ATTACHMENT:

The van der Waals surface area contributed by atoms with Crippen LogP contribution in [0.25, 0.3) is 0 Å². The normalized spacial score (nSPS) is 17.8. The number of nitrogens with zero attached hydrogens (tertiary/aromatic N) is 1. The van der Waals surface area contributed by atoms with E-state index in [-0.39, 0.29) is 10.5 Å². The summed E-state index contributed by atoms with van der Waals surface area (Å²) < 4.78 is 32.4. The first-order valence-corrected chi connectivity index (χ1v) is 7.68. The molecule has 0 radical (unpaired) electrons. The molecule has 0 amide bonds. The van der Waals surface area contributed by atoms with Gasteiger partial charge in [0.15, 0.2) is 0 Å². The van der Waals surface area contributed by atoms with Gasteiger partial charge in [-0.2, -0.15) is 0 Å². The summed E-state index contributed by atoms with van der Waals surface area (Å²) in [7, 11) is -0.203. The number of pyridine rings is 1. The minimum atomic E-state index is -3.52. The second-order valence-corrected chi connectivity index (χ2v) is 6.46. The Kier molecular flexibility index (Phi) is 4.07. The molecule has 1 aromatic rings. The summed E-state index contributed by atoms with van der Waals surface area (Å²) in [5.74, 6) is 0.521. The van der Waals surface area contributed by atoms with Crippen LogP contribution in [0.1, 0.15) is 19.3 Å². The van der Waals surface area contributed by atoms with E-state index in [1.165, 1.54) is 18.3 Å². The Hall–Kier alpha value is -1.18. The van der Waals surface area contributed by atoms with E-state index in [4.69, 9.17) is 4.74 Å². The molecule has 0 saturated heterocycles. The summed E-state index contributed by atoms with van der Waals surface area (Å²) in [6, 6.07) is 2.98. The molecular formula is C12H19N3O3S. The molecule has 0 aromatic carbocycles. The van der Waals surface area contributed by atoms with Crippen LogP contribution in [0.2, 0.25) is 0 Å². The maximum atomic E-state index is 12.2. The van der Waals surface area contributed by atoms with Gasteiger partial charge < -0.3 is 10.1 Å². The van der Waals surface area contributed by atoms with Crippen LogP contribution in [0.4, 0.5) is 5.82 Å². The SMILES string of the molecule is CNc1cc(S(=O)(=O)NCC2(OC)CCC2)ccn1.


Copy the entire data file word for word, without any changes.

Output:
The van der Waals surface area contributed by atoms with Crippen LogP contribution in [0.25, 0.3) is 0 Å². The normalized spacial score (nSPS) is 17.8. The number of nitrogens with zero attached hydrogens (tertiary/aromatic N) is 1. The van der Waals surface area contributed by atoms with E-state index in [-0.39, 0.29) is 10.5 Å². The summed E-state index contributed by atoms with van der Waals surface area (Å²) < 4.78 is 32.4. The first-order valence-corrected chi connectivity index (χ1v) is 7.68. The molecule has 0 radical (unpaired) electrons. The molecule has 0 amide bonds. The van der Waals surface area contributed by atoms with Gasteiger partial charge in [0.15, 0.2) is 0 Å². The van der Waals surface area contributed by atoms with Gasteiger partial charge in [-0.2, -0.15) is 0 Å². The summed E-state index contributed by atoms with van der Waals surface area (Å²) in [7, 11) is -0.203. The number of pyridine rings is 1. The minimum atomic E-state index is -3.52. The second-order valence-corrected chi connectivity index (χ2v) is 6.46. The Kier molecular flexibility index (Phi) is 4.07. The molecule has 1 aromatic rings. The summed E-state index contributed by atoms with van der Waals surface area (Å²) in [5.74, 6) is 0.521. The van der Waals surface area contributed by atoms with Crippen LogP contribution in [0.1, 0.15) is 19.3 Å². The van der Waals surface area contributed by atoms with E-state index in [1.165, 1.54) is 18.3 Å². The Hall–Kier alpha value is -1.18. The van der Waals surface area contributed by atoms with E-state index in [4.69, 9.17) is 4.74 Å². The molecule has 0 saturated heterocycles. The summed E-state index contributed by atoms with van der Waals surface area (Å²) in [6, 6.07) is 2.98. The molecular formula is C12H19N3O3S. The molecule has 0 aromatic carbocycles. The van der Waals surface area contributed by atoms with Crippen LogP contribution in [0.2, 0.25) is 0 Å². The maximum atomic E-state index is 12.2. The van der Waals surface area contributed by atoms with Gasteiger partial charge < -0.3 is 10.1 Å². The van der Waals surface area contributed by atoms with Crippen LogP contribution in [0.4, 0.5) is 5.82 Å². The SMILES string of the molecule is CNc1cc(S(=O)(=O)NCC2(OC)CCC2)ccn1.